——————————————————————————————————

 

Gabby gets “grabby”: is the glory gone?

Less than a week ago, he was honored with the much coveted “Calypso Monarch of Barbados” title, but today a dark cloud – not a jeweled crown – hangs over the head of one of that island’s most celebrated entertainers.
Anthony “Mighty Gabby” Carter, veteran entertainer and eighth-time winner of Barbados’ annual “Pic o de Crop” calypso singing competition – the glowing high-point of the island’s traditional Crop Over festivities that draw thousands to its shores every year – is facing national and international disgrace at what could perhaps have been his greatest moment of triumph.

Radio announcer Anthony ‘Admiral’ Nelson, a prominent Caribbean critic of the Calypso music genre, and Gabby’s compatriot, is claiming that the highly esteemed artiste got ‘grabby’ with him, physically assaulting him because of his professional criticisms.

Nationnews.com, one of Barbados’ leading online news sources, has published a picture of Nelson, shirt torn off him almost completely, following the alleged altercation.

And Caribfyah TV (www.caribfyah.com), carries a video excerpt in which the irate cultural critic remonstrates against his alleged attacker, claiming that an arrest warrant had been issued for the embattled monarch and threatening the severest possible legal action.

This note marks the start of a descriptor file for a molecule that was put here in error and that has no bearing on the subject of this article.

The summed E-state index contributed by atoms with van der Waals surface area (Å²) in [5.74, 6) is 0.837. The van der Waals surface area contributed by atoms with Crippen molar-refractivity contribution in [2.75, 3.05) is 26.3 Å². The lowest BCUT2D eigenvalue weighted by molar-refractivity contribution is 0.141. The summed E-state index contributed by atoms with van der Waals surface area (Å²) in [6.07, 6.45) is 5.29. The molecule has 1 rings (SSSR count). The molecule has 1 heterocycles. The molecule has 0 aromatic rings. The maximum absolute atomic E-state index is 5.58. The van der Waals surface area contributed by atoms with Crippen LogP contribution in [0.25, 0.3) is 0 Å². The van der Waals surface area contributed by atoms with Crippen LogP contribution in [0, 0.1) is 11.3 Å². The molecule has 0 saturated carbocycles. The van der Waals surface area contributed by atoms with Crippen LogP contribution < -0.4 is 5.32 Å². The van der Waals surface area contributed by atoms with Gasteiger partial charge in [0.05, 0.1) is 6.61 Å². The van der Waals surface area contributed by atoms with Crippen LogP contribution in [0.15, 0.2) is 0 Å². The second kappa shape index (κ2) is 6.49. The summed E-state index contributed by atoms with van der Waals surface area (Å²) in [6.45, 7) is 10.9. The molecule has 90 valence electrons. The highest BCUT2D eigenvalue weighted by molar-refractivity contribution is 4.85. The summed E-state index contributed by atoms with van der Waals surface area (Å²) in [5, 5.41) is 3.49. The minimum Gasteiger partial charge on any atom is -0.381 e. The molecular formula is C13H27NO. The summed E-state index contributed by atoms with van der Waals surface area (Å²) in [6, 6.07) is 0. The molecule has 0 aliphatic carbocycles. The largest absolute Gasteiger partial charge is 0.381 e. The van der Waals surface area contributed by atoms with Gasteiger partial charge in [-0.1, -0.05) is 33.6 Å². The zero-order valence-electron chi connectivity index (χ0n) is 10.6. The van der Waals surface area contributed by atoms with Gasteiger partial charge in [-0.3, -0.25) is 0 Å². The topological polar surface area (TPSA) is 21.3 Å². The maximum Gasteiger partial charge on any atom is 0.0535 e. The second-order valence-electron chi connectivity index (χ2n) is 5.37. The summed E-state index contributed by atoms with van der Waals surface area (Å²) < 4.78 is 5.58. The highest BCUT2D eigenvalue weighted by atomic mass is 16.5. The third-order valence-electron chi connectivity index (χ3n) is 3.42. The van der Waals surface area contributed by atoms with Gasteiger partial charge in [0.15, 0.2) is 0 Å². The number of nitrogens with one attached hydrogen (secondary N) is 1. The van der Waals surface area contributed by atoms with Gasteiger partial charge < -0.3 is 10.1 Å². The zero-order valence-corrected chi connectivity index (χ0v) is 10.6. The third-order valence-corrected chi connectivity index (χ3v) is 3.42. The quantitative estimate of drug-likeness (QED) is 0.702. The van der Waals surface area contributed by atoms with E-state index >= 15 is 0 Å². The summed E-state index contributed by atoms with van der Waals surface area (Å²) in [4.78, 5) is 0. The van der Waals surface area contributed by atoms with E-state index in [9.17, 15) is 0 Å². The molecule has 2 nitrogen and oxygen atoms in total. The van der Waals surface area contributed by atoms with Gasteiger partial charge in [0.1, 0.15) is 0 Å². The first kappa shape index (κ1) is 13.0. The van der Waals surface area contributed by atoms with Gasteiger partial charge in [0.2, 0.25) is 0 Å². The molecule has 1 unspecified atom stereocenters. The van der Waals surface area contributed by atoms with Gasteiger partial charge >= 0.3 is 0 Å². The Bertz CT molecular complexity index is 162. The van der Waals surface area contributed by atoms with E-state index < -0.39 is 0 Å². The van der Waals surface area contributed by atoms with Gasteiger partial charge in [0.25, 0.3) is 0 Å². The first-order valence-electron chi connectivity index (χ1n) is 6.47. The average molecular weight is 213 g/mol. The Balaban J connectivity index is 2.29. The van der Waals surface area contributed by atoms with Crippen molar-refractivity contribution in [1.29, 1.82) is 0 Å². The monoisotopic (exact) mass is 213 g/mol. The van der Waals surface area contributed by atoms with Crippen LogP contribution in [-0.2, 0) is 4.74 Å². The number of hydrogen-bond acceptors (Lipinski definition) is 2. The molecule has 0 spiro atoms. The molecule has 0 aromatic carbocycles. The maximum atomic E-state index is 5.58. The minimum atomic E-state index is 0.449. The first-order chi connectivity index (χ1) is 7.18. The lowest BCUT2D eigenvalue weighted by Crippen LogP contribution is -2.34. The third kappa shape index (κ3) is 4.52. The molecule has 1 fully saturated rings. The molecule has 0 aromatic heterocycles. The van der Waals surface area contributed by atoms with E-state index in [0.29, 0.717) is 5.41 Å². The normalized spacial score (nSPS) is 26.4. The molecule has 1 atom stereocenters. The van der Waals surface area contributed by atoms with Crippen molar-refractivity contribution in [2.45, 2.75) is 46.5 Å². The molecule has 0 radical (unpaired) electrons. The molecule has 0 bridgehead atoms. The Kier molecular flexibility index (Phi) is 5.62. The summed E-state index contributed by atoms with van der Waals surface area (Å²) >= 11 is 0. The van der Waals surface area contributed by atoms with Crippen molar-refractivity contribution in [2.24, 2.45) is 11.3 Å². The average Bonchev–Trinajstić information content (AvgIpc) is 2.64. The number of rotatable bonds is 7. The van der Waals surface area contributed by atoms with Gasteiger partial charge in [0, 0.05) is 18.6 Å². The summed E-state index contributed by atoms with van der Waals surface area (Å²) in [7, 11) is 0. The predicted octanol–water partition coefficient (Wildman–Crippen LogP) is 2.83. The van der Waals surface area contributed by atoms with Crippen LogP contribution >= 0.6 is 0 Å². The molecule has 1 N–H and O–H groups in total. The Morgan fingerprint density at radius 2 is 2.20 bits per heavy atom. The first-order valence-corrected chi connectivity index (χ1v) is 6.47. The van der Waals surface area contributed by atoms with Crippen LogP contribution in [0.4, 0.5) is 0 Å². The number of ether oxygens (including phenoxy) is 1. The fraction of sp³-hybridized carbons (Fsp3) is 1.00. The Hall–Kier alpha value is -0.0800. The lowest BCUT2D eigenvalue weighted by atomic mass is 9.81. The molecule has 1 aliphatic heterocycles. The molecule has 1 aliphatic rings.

“I am taking this full-fledged! There’s an arrest warrant out for Gabby! I will take it to court and I don’t want any apologies!” he says.

He says “I am going for the highest judgement that I can get out of this!”
Sixty-two year old Gabby’s diamonds seemed destined to become dung from the time his victory was announced.

Large segments of the thousands strong throng that packed Barbados’ Kensington Oval booed voluminously when he was declared the competition winner, in the early hours of Saturday morning.

And Nelson, known for his controversial views as a calypso aficionado was quick to suggest that the opinions of the public seem to have factored little in the judges’ assessment of who had won.

Media reports suggest that popular criticism against “King Carter” seems to be particularly focused on “Ole Ashe”, one of the two self-penned songs he rendered for the competition.

Characterized by a fusion of Iberian (according to the artiste) and Anglo-Caribbean influences, the song combines elements of technical instrumental sophistication with lecture-like vocal narrative – augmented awkwardly, some may argue, with Gabby’s trademark populist jazz-tinged shrieking, en Espanol!

I suggested to Historian Trevor Marshall, a former Chief Judge of the competition that Gabby, also known locally for his political activism (including a number of failed bids for election to Barbados’ Parliament) was perhaps a victim of the perils of his own brand of populism.

Marshall agreed but said that even populist calypsonians are entitled to try to elevate or refine their audiences’ level of musical appreciation.